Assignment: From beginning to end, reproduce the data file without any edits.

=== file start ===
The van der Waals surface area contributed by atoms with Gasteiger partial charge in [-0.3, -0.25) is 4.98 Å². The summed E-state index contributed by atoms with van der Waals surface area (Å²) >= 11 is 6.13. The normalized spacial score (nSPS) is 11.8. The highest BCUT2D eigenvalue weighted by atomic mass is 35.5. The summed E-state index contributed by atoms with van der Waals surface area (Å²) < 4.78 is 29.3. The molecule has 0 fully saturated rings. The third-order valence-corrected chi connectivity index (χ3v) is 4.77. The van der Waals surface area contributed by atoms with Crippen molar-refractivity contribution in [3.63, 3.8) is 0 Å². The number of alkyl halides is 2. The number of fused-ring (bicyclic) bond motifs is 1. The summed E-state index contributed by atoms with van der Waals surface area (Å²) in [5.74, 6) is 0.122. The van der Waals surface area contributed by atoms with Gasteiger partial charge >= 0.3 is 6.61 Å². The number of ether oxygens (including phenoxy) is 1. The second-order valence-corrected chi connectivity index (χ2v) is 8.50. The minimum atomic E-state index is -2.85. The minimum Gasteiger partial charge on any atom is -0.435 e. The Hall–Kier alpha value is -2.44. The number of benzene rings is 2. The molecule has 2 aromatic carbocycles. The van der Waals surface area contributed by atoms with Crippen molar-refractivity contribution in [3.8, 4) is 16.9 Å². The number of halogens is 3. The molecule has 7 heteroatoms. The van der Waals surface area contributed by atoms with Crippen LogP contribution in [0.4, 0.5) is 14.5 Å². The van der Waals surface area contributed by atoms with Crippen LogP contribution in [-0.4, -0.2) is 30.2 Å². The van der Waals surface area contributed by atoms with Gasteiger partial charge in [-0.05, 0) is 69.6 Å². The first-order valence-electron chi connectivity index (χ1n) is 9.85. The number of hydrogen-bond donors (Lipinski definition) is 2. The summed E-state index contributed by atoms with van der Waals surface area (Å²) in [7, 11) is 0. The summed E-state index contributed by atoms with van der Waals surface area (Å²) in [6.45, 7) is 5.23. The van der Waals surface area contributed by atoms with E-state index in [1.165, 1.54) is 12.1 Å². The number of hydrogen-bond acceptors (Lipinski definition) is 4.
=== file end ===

The van der Waals surface area contributed by atoms with Gasteiger partial charge in [-0.3, -0.25) is 4.98 Å². The summed E-state index contributed by atoms with van der Waals surface area (Å²) >= 11 is 6.13. The normalized spacial score (nSPS) is 11.8. The highest BCUT2D eigenvalue weighted by atomic mass is 35.5. The summed E-state index contributed by atoms with van der Waals surface area (Å²) < 4.78 is 29.3. The molecule has 0 fully saturated rings. The third-order valence-corrected chi connectivity index (χ3v) is 4.77. The van der Waals surface area contributed by atoms with Crippen molar-refractivity contribution in [3.63, 3.8) is 0 Å². The number of alkyl halides is 2. The number of fused-ring (bicyclic) bond motifs is 1. The summed E-state index contributed by atoms with van der Waals surface area (Å²) in [5.74, 6) is 0.122. The van der Waals surface area contributed by atoms with Gasteiger partial charge >= 0.3 is 6.61 Å². The number of ether oxygens (including phenoxy) is 1. The second-order valence-corrected chi connectivity index (χ2v) is 8.50. The minimum atomic E-state index is -2.85. The minimum Gasteiger partial charge on any atom is -0.435 e. The Hall–Kier alpha value is -2.44. The number of benzene rings is 2. The molecule has 2 aromatic carbocycles. The van der Waals surface area contributed by atoms with Crippen molar-refractivity contribution in [3.8, 4) is 16.9 Å². The number of halogens is 3. The molecule has 7 heteroatoms. The van der Waals surface area contributed by atoms with Crippen LogP contribution in [0.4, 0.5) is 14.5 Å². The van der Waals surface area contributed by atoms with Crippen LogP contribution in [-0.4, -0.2) is 30.2 Å². The van der Waals surface area contributed by atoms with Gasteiger partial charge in [-0.05, 0) is 69.6 Å². The first-order valence-electron chi connectivity index (χ1n) is 9.85. The number of hydrogen-bond donors (Lipinski definition) is 2. The summed E-state index contributed by atoms with van der Waals surface area (Å²) in [7, 11) is 0. The summed E-state index contributed by atoms with van der Waals surface area (Å²) in [6.45, 7) is 5.23. The van der Waals surface area contributed by atoms with E-state index in [1.165, 1.54) is 12.1 Å². The number of hydrogen-bond acceptors (Lipinski definition) is 4.